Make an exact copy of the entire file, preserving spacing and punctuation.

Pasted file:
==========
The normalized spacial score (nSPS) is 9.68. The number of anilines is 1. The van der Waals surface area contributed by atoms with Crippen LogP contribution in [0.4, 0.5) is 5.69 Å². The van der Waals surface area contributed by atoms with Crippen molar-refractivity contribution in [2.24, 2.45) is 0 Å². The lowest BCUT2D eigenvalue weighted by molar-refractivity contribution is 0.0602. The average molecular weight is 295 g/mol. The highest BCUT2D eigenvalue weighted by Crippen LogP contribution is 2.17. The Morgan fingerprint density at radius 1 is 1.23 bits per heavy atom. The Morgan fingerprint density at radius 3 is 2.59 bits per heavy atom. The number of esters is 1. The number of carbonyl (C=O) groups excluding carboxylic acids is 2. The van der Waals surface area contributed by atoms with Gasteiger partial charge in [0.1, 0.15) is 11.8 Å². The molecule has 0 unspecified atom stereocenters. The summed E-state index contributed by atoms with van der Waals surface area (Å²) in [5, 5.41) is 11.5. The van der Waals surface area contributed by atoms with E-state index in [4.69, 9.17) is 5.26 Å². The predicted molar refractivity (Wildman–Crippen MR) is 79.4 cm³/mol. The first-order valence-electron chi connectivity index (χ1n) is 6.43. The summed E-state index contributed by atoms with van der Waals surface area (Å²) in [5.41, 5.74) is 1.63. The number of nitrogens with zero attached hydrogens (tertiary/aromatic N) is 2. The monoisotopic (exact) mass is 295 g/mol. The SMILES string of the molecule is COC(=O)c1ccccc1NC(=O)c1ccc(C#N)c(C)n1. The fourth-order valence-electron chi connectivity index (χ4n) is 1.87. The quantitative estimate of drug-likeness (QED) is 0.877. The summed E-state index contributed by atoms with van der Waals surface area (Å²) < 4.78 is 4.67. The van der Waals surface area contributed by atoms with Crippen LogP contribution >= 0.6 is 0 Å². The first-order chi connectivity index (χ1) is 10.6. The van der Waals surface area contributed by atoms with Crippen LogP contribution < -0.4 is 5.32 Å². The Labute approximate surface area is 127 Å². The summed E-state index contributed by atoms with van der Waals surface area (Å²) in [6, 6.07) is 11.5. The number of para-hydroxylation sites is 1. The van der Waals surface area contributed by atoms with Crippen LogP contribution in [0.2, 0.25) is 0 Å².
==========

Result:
The normalized spacial score (nSPS) is 9.68. The number of anilines is 1. The van der Waals surface area contributed by atoms with Crippen LogP contribution in [0.4, 0.5) is 5.69 Å². The van der Waals surface area contributed by atoms with Crippen molar-refractivity contribution in [2.24, 2.45) is 0 Å². The lowest BCUT2D eigenvalue weighted by molar-refractivity contribution is 0.0602. The average molecular weight is 295 g/mol. The highest BCUT2D eigenvalue weighted by Crippen LogP contribution is 2.17. The Morgan fingerprint density at radius 1 is 1.23 bits per heavy atom. The Morgan fingerprint density at radius 3 is 2.59 bits per heavy atom. The number of esters is 1. The number of carbonyl (C=O) groups excluding carboxylic acids is 2. The van der Waals surface area contributed by atoms with Gasteiger partial charge in [0.1, 0.15) is 11.8 Å². The molecule has 0 unspecified atom stereocenters. The summed E-state index contributed by atoms with van der Waals surface area (Å²) in [5, 5.41) is 11.5. The van der Waals surface area contributed by atoms with E-state index in [4.69, 9.17) is 5.26 Å². The predicted molar refractivity (Wildman–Crippen MR) is 79.4 cm³/mol. The first-order valence-electron chi connectivity index (χ1n) is 6.43. The summed E-state index contributed by atoms with van der Waals surface area (Å²) in [5.41, 5.74) is 1.63. The number of nitrogens with zero attached hydrogens (tertiary/aromatic N) is 2. The monoisotopic (exact) mass is 295 g/mol. The SMILES string of the molecule is COC(=O)c1ccccc1NC(=O)c1ccc(C#N)c(C)n1. The fourth-order valence-electron chi connectivity index (χ4n) is 1.87. The quantitative estimate of drug-likeness (QED) is 0.877. The summed E-state index contributed by atoms with van der Waals surface area (Å²) < 4.78 is 4.67. The van der Waals surface area contributed by atoms with Crippen LogP contribution >= 0.6 is 0 Å². The first-order chi connectivity index (χ1) is 10.6. The van der Waals surface area contributed by atoms with Crippen LogP contribution < -0.4 is 5.32 Å². The Labute approximate surface area is 127 Å². The summed E-state index contributed by atoms with van der Waals surface area (Å²) in [6, 6.07) is 11.5. The number of para-hydroxylation sites is 1. The van der Waals surface area contributed by atoms with Crippen LogP contribution in [0.2, 0.25) is 0 Å².